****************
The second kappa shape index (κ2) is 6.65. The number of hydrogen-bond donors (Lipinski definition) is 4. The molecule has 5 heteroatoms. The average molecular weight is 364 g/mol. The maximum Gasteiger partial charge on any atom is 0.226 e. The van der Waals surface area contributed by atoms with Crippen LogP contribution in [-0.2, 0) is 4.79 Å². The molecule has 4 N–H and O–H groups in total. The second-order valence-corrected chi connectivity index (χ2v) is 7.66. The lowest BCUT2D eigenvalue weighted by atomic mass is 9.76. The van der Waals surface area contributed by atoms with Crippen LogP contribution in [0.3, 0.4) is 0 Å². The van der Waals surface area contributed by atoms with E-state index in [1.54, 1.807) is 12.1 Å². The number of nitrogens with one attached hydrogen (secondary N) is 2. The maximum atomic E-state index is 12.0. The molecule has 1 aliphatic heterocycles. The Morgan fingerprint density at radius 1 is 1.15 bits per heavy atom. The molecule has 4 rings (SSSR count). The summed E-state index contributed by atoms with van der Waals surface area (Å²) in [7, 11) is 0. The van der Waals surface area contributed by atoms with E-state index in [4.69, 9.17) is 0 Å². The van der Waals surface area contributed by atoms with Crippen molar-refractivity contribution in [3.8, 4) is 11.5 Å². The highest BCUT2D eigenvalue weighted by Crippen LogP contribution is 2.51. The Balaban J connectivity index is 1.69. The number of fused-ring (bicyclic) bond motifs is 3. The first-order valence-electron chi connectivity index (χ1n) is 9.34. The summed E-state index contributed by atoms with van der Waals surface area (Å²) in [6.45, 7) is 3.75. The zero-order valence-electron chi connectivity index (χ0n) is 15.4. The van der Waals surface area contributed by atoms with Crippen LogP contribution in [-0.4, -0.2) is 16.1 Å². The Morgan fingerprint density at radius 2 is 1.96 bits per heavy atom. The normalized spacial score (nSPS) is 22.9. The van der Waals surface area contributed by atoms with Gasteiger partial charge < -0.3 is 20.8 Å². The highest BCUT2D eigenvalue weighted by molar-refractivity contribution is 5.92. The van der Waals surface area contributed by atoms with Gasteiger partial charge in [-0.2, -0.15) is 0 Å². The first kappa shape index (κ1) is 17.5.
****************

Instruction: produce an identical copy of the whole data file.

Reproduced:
The second kappa shape index (κ2) is 6.65. The number of hydrogen-bond donors (Lipinski definition) is 4. The molecule has 5 heteroatoms. The average molecular weight is 364 g/mol. The maximum Gasteiger partial charge on any atom is 0.226 e. The van der Waals surface area contributed by atoms with Crippen LogP contribution in [-0.2, 0) is 4.79 Å². The molecule has 4 N–H and O–H groups in total. The second-order valence-corrected chi connectivity index (χ2v) is 7.66. The lowest BCUT2D eigenvalue weighted by atomic mass is 9.76. The van der Waals surface area contributed by atoms with Crippen LogP contribution in [0.3, 0.4) is 0 Å². The van der Waals surface area contributed by atoms with E-state index in [1.54, 1.807) is 12.1 Å². The number of nitrogens with one attached hydrogen (secondary N) is 2. The maximum atomic E-state index is 12.0. The molecule has 1 aliphatic heterocycles. The Morgan fingerprint density at radius 1 is 1.15 bits per heavy atom. The molecule has 4 rings (SSSR count). The summed E-state index contributed by atoms with van der Waals surface area (Å²) in [7, 11) is 0. The van der Waals surface area contributed by atoms with E-state index in [4.69, 9.17) is 0 Å². The van der Waals surface area contributed by atoms with Crippen molar-refractivity contribution in [3.8, 4) is 11.5 Å². The highest BCUT2D eigenvalue weighted by Crippen LogP contribution is 2.51. The Balaban J connectivity index is 1.69. The number of fused-ring (bicyclic) bond motifs is 3. The first-order valence-electron chi connectivity index (χ1n) is 9.34. The summed E-state index contributed by atoms with van der Waals surface area (Å²) in [6.45, 7) is 3.75. The zero-order valence-electron chi connectivity index (χ0n) is 15.4. The van der Waals surface area contributed by atoms with Crippen LogP contribution in [-0.4, -0.2) is 16.1 Å². The Morgan fingerprint density at radius 2 is 1.96 bits per heavy atom. The normalized spacial score (nSPS) is 22.9. The van der Waals surface area contributed by atoms with Gasteiger partial charge < -0.3 is 20.8 Å². The highest BCUT2D eigenvalue weighted by molar-refractivity contribution is 5.92. The van der Waals surface area contributed by atoms with Gasteiger partial charge in [-0.2, -0.15) is 0 Å². The first kappa shape index (κ1) is 17.5.